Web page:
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America's non-resolve to fight evil
By Ed Cline
The "Bush Doctrine," presented to the world shortly after 9/11, has collapsed. What happened to those "self-evident truths" about what we'll do to those evil nations that support terrorism? Those truths have been all but repudiated, lost in a morass of evasion and accommodation. The United States has become a paper tiger, engaging in a parody of warnings followed by. . . more warnings. Predictably, we have encouraged rather than frightened the villains.
It wasn't this way when our nation began. In 1800, shortly after he took office as President, Thomas Jefferson had to decide what to do about the Barbary pirates, who were raiding American and European shipping in the Mediterranean and exacting tribute from Western governments. At first, Jefferson tried the short-range pragmatic policy of paying that tribute. But when he saw that the looting beys of Barbary would not honor any agreements they signed with Washington, he sent in the Navy to deal with them. During his -- and James Madison's administration -- the Barbary States swore off a policy of extortion, ransom, and the seizure of American merchant vessels. European powers were left to make their own decisions regarding the pirates. For the Americans, there was no hand-wrenching, no need for "coalitions," no fear of international opinion, no concern about our "image." Just self-confident, decisive action, employing the method chosen by the pirates: physical force.
Jefferson and Madison's response was partially the result of the important
lessons they learnt in the struggle between the colonies and the British
government. As far back as the 1740s, Americans tried to reason with the
mother country. Every argument that colonial thinkers offered in defense
of life, liberty, and property was either ignored by London or answered
with attacks on the character and motivation of the colonials. Every act
of defiance by the colonials was met by another repressive action to "exact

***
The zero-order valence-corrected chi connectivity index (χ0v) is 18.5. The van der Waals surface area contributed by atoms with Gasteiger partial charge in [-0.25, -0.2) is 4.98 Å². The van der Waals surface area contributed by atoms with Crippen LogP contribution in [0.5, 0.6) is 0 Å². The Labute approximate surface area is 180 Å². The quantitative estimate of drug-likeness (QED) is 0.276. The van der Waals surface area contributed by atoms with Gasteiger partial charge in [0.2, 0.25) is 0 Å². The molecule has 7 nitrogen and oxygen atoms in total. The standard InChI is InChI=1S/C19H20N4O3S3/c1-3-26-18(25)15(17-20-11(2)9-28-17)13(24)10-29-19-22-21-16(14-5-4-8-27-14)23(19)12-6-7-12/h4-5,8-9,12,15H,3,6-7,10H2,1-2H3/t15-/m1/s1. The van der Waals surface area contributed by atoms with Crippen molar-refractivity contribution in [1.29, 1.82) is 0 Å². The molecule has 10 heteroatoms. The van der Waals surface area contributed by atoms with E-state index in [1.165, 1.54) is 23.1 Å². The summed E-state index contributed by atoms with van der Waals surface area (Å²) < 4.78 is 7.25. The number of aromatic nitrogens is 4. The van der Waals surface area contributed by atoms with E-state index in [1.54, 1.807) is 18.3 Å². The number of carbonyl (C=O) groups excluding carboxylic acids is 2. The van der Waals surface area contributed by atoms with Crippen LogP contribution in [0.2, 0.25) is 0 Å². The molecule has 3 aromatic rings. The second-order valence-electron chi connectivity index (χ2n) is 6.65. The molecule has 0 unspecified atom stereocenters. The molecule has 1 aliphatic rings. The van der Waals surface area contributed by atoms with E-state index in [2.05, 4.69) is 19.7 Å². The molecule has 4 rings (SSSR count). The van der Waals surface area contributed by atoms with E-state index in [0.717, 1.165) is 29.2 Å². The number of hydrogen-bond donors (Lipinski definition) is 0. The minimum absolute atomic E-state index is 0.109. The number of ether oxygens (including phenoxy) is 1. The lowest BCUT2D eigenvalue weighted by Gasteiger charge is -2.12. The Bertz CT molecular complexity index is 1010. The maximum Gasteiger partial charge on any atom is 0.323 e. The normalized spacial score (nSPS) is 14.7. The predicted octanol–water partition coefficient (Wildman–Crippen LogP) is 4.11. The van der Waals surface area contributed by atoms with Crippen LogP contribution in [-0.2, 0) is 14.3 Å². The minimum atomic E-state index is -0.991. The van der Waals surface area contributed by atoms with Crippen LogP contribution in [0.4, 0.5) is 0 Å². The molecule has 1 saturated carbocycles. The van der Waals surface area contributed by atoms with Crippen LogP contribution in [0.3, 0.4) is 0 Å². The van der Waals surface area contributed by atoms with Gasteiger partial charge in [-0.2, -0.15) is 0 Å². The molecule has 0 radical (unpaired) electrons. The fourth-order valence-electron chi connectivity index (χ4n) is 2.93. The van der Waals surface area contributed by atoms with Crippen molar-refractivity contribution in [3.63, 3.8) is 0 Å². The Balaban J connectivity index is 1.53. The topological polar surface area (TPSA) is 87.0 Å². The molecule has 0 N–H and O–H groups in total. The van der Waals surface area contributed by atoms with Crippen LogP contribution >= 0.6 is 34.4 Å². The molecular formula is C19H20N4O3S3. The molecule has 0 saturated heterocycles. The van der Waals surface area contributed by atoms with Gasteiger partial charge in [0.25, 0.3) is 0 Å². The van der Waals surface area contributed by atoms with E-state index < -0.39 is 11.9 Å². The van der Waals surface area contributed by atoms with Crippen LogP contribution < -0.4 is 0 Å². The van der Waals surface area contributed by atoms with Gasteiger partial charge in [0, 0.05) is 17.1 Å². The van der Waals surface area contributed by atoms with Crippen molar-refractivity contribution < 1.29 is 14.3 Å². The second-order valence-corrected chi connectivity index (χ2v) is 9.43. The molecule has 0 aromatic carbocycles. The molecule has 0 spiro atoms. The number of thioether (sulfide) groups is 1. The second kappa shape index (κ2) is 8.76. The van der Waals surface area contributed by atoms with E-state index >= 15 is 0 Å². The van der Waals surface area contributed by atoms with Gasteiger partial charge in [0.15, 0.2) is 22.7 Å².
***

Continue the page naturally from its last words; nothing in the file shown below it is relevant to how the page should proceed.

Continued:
due deference." Americans accepted the
The Founders then pledged their "lives, fortunes, and sacred honor," declared American independence, and faced the 18th century's greatest "super power."
Today, the United States is the only super power on earth, yet it is losing to a motley collection of "Barbary pirates" and an international cabal of dedicated killers. America's political leaders, educated in 20th-century universities, are stubbornly certain that one can't be certain of anything, that there are no "self-evident truths," nor any immutable facts and that no culture is better than any other. There is no right and wrong, no good and bad. Tyrants, Bush believes, can be cajoled into becoming benevolent leaders, and bomb-producing metal shops transformed into soup kitchens. The nearest thing to a "truth," to our policymakers, is a consensus, a constantly shifting collective opinion about facts and morality.
The self-evident truths that President Bush struggles to evade are that Iraq, North Korea, Saudi Arabia, and Iran are our mortal enemies, to whom death, blind obedience, and self-sacrifice are the sole immutable truths, and that these countries should be dealt with as Jefferson and Madison dealt with the beys.
Saddam Hussein, Yasir Arafat, Kim Jong Il, and the ayatollahs have repeatedly demonstrated that they are not open to reason and that they are determined to impose tyranny outside their realms. Arafat wants to destroy Israel. Iraq plays the equivalent of a three-card Monte game with U.S.-approved U.N. weapons inspectors. North Korea, emboldened by the irrational and pragmatic policies of the United States, has announced that it will become a nuclear power, and threatens the United States. Saudi Arabia is exposed daily as the enemy it has always been. Iran pursues its own nuclear arsenal, actively supports terrorists and prepares to execute a man because he called for the separation of mosque and state.
Every one of these facts should have been acknowledged. Action should have been taken. It was within the military capabilities of this country. Yet, moral self-doubt and squeamishness about the "arrogance" of defending this country have simply prolonged and aggravated the crises.
Americans deserve courageous leaders, but President Bush and his advisors are cowards. They have been disarmed (morally and literally) by pragmatism, subjectivism, and non-judgmental humility. The Founders had principles and were moved by moral and factual certainty. Our present political leaders have none of that. Afraid of being condemned for "arrogance" (i.e., self-assertion), they are moved only by range-of-the-moment pragmatic diplomacy. It is a policy that can guarantee nothing but this country's suicide.
Ed Cline is a novelist who has written on the revolutionary war period
and is a writer for the Ayn
Rand Institute in Irvine, California. The Institute promotes Objectivism,
the philosophy of Ayn Rand, author of Atlas Shrugged and The Fountainhead.
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